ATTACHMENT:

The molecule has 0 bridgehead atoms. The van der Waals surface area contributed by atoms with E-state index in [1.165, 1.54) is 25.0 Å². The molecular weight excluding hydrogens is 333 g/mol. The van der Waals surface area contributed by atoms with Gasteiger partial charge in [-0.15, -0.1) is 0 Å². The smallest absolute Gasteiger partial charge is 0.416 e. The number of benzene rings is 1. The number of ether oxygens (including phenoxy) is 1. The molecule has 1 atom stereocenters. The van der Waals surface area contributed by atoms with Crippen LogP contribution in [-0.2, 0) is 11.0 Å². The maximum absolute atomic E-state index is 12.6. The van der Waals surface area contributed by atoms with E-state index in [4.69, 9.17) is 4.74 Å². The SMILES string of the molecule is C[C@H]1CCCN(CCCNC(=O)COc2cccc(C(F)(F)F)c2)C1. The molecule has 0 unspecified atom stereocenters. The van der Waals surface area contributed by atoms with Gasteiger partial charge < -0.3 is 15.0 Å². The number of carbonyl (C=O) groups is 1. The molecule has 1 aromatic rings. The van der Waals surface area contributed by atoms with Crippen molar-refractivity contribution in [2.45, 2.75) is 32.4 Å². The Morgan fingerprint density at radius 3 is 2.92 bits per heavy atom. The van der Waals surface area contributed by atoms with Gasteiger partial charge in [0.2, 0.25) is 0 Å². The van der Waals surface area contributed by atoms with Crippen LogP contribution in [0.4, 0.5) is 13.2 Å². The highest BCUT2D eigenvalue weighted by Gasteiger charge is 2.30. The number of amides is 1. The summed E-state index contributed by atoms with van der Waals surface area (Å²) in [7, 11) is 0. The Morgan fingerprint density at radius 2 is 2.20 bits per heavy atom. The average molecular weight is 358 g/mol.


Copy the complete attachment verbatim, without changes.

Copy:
The molecule has 0 bridgehead atoms. The van der Waals surface area contributed by atoms with E-state index in [1.165, 1.54) is 25.0 Å². The molecular weight excluding hydrogens is 333 g/mol. The van der Waals surface area contributed by atoms with Gasteiger partial charge in [-0.15, -0.1) is 0 Å². The smallest absolute Gasteiger partial charge is 0.416 e. The number of benzene rings is 1. The number of ether oxygens (including phenoxy) is 1. The molecule has 1 atom stereocenters. The van der Waals surface area contributed by atoms with Crippen LogP contribution in [-0.2, 0) is 11.0 Å². The maximum absolute atomic E-state index is 12.6. The van der Waals surface area contributed by atoms with E-state index in [4.69, 9.17) is 4.74 Å². The SMILES string of the molecule is C[C@H]1CCCN(CCCNC(=O)COc2cccc(C(F)(F)F)c2)C1. The molecule has 0 unspecified atom stereocenters. The van der Waals surface area contributed by atoms with Gasteiger partial charge < -0.3 is 15.0 Å². The number of carbonyl (C=O) groups is 1. The molecule has 1 aromatic rings. The van der Waals surface area contributed by atoms with Crippen molar-refractivity contribution in [2.45, 2.75) is 32.4 Å². The Morgan fingerprint density at radius 3 is 2.92 bits per heavy atom. The van der Waals surface area contributed by atoms with Gasteiger partial charge in [0.2, 0.25) is 0 Å². The van der Waals surface area contributed by atoms with Crippen LogP contribution in [0.4, 0.5) is 13.2 Å². The highest BCUT2D eigenvalue weighted by Gasteiger charge is 2.30. The number of amides is 1. The summed E-state index contributed by atoms with van der Waals surface area (Å²) in [7, 11) is 0. The Morgan fingerprint density at radius 2 is 2.20 bits per heavy atom. The average molecular weight is 358 g/mol.